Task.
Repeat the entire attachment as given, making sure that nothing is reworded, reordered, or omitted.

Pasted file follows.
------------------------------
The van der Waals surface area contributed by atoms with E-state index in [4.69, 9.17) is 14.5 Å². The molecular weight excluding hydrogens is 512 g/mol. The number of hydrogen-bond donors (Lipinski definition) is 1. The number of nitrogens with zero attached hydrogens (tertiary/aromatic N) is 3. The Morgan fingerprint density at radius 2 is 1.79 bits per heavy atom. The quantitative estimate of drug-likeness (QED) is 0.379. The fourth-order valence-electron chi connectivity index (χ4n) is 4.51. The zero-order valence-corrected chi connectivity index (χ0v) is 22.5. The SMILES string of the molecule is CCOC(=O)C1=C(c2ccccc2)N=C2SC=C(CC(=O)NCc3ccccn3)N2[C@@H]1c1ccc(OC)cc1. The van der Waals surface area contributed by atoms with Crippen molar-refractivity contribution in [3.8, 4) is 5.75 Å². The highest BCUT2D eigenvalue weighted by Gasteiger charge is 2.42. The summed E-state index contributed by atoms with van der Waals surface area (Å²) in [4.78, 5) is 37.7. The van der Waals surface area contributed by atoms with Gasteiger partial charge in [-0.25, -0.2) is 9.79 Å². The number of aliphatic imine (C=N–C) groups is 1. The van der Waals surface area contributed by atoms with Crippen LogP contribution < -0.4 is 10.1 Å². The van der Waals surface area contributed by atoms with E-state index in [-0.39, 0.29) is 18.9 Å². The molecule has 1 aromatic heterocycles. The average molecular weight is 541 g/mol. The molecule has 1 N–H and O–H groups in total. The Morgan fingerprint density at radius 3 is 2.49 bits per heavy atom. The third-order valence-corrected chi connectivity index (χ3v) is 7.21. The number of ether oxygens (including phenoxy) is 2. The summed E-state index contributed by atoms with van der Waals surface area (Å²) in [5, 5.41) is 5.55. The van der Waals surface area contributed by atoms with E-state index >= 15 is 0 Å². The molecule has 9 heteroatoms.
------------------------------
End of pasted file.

The van der Waals surface area contributed by atoms with E-state index in [4.69, 9.17) is 14.5 Å². The molecular weight excluding hydrogens is 512 g/mol. The number of hydrogen-bond donors (Lipinski definition) is 1. The number of nitrogens with zero attached hydrogens (tertiary/aromatic N) is 3. The Morgan fingerprint density at radius 2 is 1.79 bits per heavy atom. The quantitative estimate of drug-likeness (QED) is 0.379. The fourth-order valence-electron chi connectivity index (χ4n) is 4.51. The zero-order valence-corrected chi connectivity index (χ0v) is 22.5. The SMILES string of the molecule is CCOC(=O)C1=C(c2ccccc2)N=C2SC=C(CC(=O)NCc3ccccn3)N2[C@@H]1c1ccc(OC)cc1. The van der Waals surface area contributed by atoms with Crippen molar-refractivity contribution in [3.8, 4) is 5.75 Å². The highest BCUT2D eigenvalue weighted by Gasteiger charge is 2.42. The summed E-state index contributed by atoms with van der Waals surface area (Å²) in [4.78, 5) is 37.7. The van der Waals surface area contributed by atoms with Gasteiger partial charge in [-0.25, -0.2) is 9.79 Å². The number of aliphatic imine (C=N–C) groups is 1. The van der Waals surface area contributed by atoms with Crippen LogP contribution < -0.4 is 10.1 Å². The van der Waals surface area contributed by atoms with E-state index in [-0.39, 0.29) is 18.9 Å². The molecule has 1 aromatic heterocycles. The average molecular weight is 541 g/mol. The molecule has 1 N–H and O–H groups in total. The Morgan fingerprint density at radius 3 is 2.49 bits per heavy atom. The third-order valence-corrected chi connectivity index (χ3v) is 7.21. The number of ether oxygens (including phenoxy) is 2. The summed E-state index contributed by atoms with van der Waals surface area (Å²) in [5, 5.41) is 5.55. The van der Waals surface area contributed by atoms with E-state index >= 15 is 0 Å². The molecule has 9 heteroatoms.